Grading system enforces false illusions

EMMIE CATRAMBONE, Entertainment Editor

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College work is generally cumulative with minimal exams during the the semester and concluding with a final exam that reflects material mastered. This kind of assessment works in that kind of environment because students have fewer total classes per semester and more concentrated time to process information. The average high school student is taking 8 classes, leaving them with less time to prepare and learn the material. Therefore, there is a large difference between how students learn in high school and how they learn in college.
Even knowing this, HCPS developed a grading policy that is meant to mimic a college grading system. Fifty percent of our grades are now accounted for by “products”, which mainly consist of tests and quizzes; 30 percent are accounted for by “process”, mostly classwork; the last 20 percent is accounted for by “practice”, including homework and small, quick assignments.
However, the grading system we are currently using offers a false illusion of how college grading really works. In college, grades are very straightforward. Generally, scores are given for exams and major papers only. There are no extraneous grades: no homework assignments are assessed, no five-question quizzes are offered to buffer a bad exam score. Also, there is no opportunity for extra credit.
As a result of the immense flexibility of the new HCPS grading system, our students are not prepared for the way in which colleges will assess them. Within the guidelines of the HCPS 50-30-20 grading system, teachers are encouraged to “use their professional discretion to determine the appropriateness of the assignment and how it should be weighted.” In this kind of system, teachers have the ability to choose what assignments go into which category.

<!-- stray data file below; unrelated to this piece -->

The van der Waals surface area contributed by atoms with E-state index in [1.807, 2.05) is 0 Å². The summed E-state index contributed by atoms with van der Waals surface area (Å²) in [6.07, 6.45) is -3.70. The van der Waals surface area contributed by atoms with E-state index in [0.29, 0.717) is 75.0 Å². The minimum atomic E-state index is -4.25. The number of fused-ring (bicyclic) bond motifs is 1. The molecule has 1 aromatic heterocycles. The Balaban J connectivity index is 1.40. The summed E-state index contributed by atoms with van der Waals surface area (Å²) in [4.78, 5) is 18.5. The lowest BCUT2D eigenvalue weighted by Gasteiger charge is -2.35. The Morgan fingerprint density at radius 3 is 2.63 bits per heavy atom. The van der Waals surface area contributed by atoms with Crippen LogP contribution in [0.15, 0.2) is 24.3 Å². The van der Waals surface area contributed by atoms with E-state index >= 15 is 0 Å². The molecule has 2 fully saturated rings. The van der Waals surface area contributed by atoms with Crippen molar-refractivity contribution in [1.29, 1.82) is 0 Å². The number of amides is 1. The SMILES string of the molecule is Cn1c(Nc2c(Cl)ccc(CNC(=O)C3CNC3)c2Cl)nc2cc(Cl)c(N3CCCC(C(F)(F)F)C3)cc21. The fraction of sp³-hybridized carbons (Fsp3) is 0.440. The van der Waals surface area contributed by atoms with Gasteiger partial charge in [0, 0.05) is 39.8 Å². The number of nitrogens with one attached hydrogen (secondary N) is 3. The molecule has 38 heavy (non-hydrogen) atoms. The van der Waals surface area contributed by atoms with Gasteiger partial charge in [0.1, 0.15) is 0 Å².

As a result, if a class aces a quiz one day, the grade can be counted in the “product” category and count for more points. However, if that same class fails another quiz three weeks later, the new quiz can be placed into the “process” or even “practice” category.
The flexibility of the system allows for teachers to choose what grades should count as more of the student’s grade and which grades should count as less of the student’s grade. This flexibility does not exist in a college environment; the weight of an assignment is made clear on the syllabus and it is unlikely to change contingent on how students perform.
Right now, HCPS is too concerned with preparing students for college, ironically, with a system that is not preparing students at all. We are in high school, and we deserve to be treated as such. Because we have less time to complete assignments and understand content, we need a different grading system to reflect a high school environment. We do not need a grading system that gives us false illusions of how college grading really works.

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